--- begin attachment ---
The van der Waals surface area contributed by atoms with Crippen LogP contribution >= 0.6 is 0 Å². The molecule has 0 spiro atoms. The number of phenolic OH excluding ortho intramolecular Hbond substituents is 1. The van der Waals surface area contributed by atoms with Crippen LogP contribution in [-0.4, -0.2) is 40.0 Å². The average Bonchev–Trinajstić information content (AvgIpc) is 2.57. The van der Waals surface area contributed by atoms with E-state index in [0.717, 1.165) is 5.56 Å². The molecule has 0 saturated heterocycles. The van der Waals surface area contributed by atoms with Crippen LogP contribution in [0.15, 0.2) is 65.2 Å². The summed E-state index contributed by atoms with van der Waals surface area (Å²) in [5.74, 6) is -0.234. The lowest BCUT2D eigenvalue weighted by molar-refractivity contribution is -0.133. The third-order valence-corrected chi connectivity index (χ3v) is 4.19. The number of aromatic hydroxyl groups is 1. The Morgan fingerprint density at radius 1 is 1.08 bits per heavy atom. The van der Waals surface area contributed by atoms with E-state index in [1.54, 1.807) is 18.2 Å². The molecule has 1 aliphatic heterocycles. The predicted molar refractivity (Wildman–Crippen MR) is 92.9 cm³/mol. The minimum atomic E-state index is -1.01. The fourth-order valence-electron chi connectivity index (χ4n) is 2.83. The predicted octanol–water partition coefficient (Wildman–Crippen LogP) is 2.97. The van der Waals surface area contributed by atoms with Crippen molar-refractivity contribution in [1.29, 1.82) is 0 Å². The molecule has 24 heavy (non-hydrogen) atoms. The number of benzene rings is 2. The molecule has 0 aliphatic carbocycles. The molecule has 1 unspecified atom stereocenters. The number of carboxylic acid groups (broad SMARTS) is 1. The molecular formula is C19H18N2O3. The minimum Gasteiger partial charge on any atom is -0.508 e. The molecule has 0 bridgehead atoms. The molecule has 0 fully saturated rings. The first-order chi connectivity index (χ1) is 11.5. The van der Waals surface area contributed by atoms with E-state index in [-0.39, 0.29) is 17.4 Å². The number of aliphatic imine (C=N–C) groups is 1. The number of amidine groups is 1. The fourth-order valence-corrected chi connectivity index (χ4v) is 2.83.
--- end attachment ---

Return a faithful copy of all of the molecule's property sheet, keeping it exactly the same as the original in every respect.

The van der Waals surface area contributed by atoms with Crippen LogP contribution >= 0.6 is 0 Å². The molecule has 0 spiro atoms. The number of phenolic OH excluding ortho intramolecular Hbond substituents is 1. The van der Waals surface area contributed by atoms with Crippen LogP contribution in [-0.4, -0.2) is 40.0 Å². The average Bonchev–Trinajstić information content (AvgIpc) is 2.57. The van der Waals surface area contributed by atoms with E-state index in [0.717, 1.165) is 5.56 Å². The molecule has 0 saturated heterocycles. The van der Waals surface area contributed by atoms with Crippen LogP contribution in [0.15, 0.2) is 65.2 Å². The summed E-state index contributed by atoms with van der Waals surface area (Å²) in [5.74, 6) is -0.234. The lowest BCUT2D eigenvalue weighted by molar-refractivity contribution is -0.133. The third-order valence-corrected chi connectivity index (χ3v) is 4.19. The number of aromatic hydroxyl groups is 1. The Morgan fingerprint density at radius 1 is 1.08 bits per heavy atom. The van der Waals surface area contributed by atoms with E-state index in [1.54, 1.807) is 18.2 Å². The molecule has 1 aliphatic heterocycles. The predicted molar refractivity (Wildman–Crippen MR) is 92.9 cm³/mol. The minimum atomic E-state index is -1.01. The fourth-order valence-electron chi connectivity index (χ4n) is 2.83. The predicted octanol–water partition coefficient (Wildman–Crippen LogP) is 2.97. The van der Waals surface area contributed by atoms with Crippen molar-refractivity contribution in [1.29, 1.82) is 0 Å². The molecule has 24 heavy (non-hydrogen) atoms. The number of benzene rings is 2. The molecule has 0 aliphatic carbocycles. The molecule has 1 unspecified atom stereocenters. The number of carboxylic acid groups (broad SMARTS) is 1. The molecular formula is C19H18N2O3. The minimum Gasteiger partial charge on any atom is -0.508 e. The molecule has 0 bridgehead atoms. The molecule has 0 fully saturated rings. The first-order chi connectivity index (χ1) is 11.5. The van der Waals surface area contributed by atoms with E-state index in [-0.39, 0.29) is 17.4 Å². The number of aliphatic imine (C=N–C) groups is 1. The number of amidine groups is 1. The fourth-order valence-corrected chi connectivity index (χ4v) is 2.83.